(But why did the Teacher gaze at her? The following thought, we are told, occurred to him, “If this maiden leaves, she will die as a world ling and her future state will be uncertain. But if she comes to me, she will depart established in the fruit of stream-entry, and her future state will be certain, for she will be reborn in the world of the Tusita gods.” We are told that there was no escape from death for her that day.)
At the mere hint of his look she approached the Teacher, and penetrating the rays of six-colored light that shone from his body, she paid obeisance to him and stood respectfully at one side.
No sooner had she paid obeisance to the Teacher and taken her stand beside him, seated in silence in the midst of the assemblage there gathered together, than he thus addressed her, “Maiden, from where do you come?”
“I do not know, reverend sir.” “Where are you going?”
“I do not know, reverend sir.” “Do you not know?”
“I know, reverend sir.” “Do you know?”
“I do not know, reverend sir.”
Thus the Teacher asked her four questions.
The multitude were offended and said, “Look, this 1daughter of a weaver talks as she pleases with the Supremely Enlightened One. When he asked her, ‘From where do you come?’ she should have answered, ‘From the weaver’s house.’ And when he asked her, ‘Where are you going?’ she should have answered, ‘To the weaver’s workshop.”‘
The Teacher put the multitude to silence and asked her, “Maiden, when I asked you, ‘From where do you come?’ why did you say, ‘I do not know?”‘ She answered, “Reverend sir, you yourself know that I came from the house of my father, a weaver. So when you asked me, ‘From where do you come?’ I knew very well that your meaning was, ‘From where did you come when you were reborn here?’ But as for me, from where I came when I was reborn here, that I do not know.”
Then the Teacher said to her, “Well said, well said, O maiden! You have answered correctly the question I asked you.”
Thus did the Teacher congratulate her, and having done so, he asked her yet another question, “When I asked you, ‘Where are you going?’ why did you say, ‘I do not know’?”
“Reverend sir, you yourself know that I was going to the weaver’s workshop with my shuttle-basket in hand. So when you asked me, ‘Where are you going?’ I knew very well that your meaning was, ‘When you pass away, where will you be reborn?’ But as for me, where I shall be reborn when I have passed from this present existence that I do not know.”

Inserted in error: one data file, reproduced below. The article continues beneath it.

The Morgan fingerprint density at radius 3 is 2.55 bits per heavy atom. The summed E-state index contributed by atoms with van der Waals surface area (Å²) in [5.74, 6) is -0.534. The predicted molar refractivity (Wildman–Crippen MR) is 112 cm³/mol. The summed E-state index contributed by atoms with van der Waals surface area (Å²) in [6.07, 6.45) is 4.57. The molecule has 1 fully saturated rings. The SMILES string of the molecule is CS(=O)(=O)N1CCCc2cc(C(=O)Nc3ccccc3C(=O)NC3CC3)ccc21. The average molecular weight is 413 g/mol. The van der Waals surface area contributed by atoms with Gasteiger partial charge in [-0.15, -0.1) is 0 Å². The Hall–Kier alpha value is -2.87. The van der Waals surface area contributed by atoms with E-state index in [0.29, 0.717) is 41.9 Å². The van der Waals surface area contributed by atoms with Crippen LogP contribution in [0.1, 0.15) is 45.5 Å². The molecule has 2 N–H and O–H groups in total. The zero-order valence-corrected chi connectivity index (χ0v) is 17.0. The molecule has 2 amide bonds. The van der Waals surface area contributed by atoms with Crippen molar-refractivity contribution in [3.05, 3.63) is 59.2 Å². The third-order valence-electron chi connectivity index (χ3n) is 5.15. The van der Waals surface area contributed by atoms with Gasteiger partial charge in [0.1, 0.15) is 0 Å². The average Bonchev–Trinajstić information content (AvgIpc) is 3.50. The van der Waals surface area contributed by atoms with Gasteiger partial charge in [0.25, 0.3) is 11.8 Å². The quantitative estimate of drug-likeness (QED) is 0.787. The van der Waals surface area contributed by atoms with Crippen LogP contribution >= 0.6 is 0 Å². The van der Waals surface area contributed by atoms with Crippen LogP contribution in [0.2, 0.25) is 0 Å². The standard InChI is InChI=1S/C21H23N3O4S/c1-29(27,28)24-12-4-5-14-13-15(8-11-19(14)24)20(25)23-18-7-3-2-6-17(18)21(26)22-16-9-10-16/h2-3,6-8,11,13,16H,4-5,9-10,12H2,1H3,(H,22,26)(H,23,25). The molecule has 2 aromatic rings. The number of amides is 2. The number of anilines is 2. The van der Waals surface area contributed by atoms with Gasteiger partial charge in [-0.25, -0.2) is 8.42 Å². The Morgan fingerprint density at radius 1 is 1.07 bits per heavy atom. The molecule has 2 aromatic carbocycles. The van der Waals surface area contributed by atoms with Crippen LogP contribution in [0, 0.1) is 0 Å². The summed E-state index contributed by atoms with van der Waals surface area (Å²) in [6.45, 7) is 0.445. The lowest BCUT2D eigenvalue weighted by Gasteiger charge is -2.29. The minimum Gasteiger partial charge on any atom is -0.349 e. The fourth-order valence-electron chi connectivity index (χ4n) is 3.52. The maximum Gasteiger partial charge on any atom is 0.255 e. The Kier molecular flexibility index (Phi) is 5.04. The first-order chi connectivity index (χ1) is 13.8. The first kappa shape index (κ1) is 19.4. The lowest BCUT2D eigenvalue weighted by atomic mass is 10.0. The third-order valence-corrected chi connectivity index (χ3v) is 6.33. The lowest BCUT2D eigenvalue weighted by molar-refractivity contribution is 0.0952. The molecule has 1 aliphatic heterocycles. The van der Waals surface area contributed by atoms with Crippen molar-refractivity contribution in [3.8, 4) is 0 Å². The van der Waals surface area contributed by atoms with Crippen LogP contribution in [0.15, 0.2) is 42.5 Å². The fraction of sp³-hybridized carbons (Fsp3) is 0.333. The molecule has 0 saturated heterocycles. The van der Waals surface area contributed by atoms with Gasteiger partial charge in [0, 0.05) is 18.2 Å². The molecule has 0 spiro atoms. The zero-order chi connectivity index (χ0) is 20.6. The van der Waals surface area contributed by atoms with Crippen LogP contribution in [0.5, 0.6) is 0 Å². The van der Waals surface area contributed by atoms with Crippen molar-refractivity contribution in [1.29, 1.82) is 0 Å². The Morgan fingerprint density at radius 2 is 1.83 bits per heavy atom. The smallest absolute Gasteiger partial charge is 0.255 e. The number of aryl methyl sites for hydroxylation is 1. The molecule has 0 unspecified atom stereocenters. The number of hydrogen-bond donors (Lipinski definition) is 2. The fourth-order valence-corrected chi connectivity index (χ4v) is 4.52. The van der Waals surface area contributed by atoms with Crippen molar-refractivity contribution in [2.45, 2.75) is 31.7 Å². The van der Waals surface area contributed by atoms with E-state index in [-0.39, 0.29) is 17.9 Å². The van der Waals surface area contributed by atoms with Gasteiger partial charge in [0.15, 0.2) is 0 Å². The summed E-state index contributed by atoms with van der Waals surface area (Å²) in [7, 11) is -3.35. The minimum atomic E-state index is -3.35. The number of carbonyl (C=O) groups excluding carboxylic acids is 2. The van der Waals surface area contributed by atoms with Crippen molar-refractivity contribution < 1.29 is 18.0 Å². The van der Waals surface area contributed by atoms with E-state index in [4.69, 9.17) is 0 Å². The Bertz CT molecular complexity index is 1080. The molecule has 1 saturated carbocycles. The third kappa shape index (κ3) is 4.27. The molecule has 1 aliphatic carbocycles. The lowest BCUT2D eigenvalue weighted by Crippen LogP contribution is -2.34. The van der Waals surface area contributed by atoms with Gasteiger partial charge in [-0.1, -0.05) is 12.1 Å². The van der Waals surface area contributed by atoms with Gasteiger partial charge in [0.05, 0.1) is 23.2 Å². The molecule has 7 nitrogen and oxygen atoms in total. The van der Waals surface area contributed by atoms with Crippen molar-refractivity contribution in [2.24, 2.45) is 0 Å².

Then the Teacher said to her, “You have answered correctly the question I asked you.”
Thus did the Teacher congratulate her the second time, and having so done, asked her yet another question, “When I asked you, ‘Do you not know?’ why did you say, ‘I know’?”
“Reverend sir, this I know, that I shall surely die; and therefore I said so.” Then the Teacher said to her, “You have answered correctly the question I asked you.” Thus did the Teacher congratulate her the third time, and having done so, he asked her yet another question, “When I asked you, ‘Do you know?’ why did you say, ‘I do not know’?”
“This only do I know, reverend sir, that I shall surely die; but at what time I shall die, whether in the night or in the daytime, whether in the morning or at some other time, that I do not know; and therefore I said so.”
Thus did the Teacher congratulate her the fourth time, and having so done, addressed the assemblage as follows: “Those among you who failed to understand the words she spoke, you only were offended. For those who lack the eye of understanding, they only are blind; those who possess the eye of understanding, they only see.” So saying, he pronounced the following stanza:
Verse 6. Without Eye of Wisdom, This World Is Blind
This world is blind-become few are here who see within as few the birds break free from net so those who go to heavens.
Explanation: Most people in this world are unable to see. They cannot see reality properly. Of those, only a handful are capable of insight. Only they see well. A few, like a stray bird escaping the net, can reach heaven.
At the conclusion of the discourse that maiden was established in the fruit of stream-entry.
Then the maiden took her shuttle-basket and went to her father. He was asleep even as he sat at the loom. Not observing that he was asleep, she presented the shuttle-basket. As she did so, the basket hit the tip of the loom and fell with a clatter. Her father awoke, and accidentally, as a result of taking hold of the loom, gave it a pull, whereupon the tip of the loom swung around and struck the maiden in the breast. Then and there she died and was reborn in the world of the Tusita gods. Her father looked at her as she lay there, her whole body spotted with blood, and saw that she was dead. Straightaway there arose within him intense grief. Wailing, ‘There is none other that can extinguish my grief,’ he went to the Teacher and told him what had happened. “Reverend sir,” said he, “extinguish my grief.” The Teacher comforted him, saying, “Grieve not, disciple, for in the round of existences without conceivable beginning, you have even thus, over the death of your daughter, shed tears more abundant than the water contained in the four great oceans.” In this way the Teacher discoursed on the round of existences without conceivable beginning. The disciple’s grief was assuaged, and he requested the Teacher for the going forth. Afterwards he gained acceptance into the Order and in no long time attained arahantship.
The Story of Queen Mallika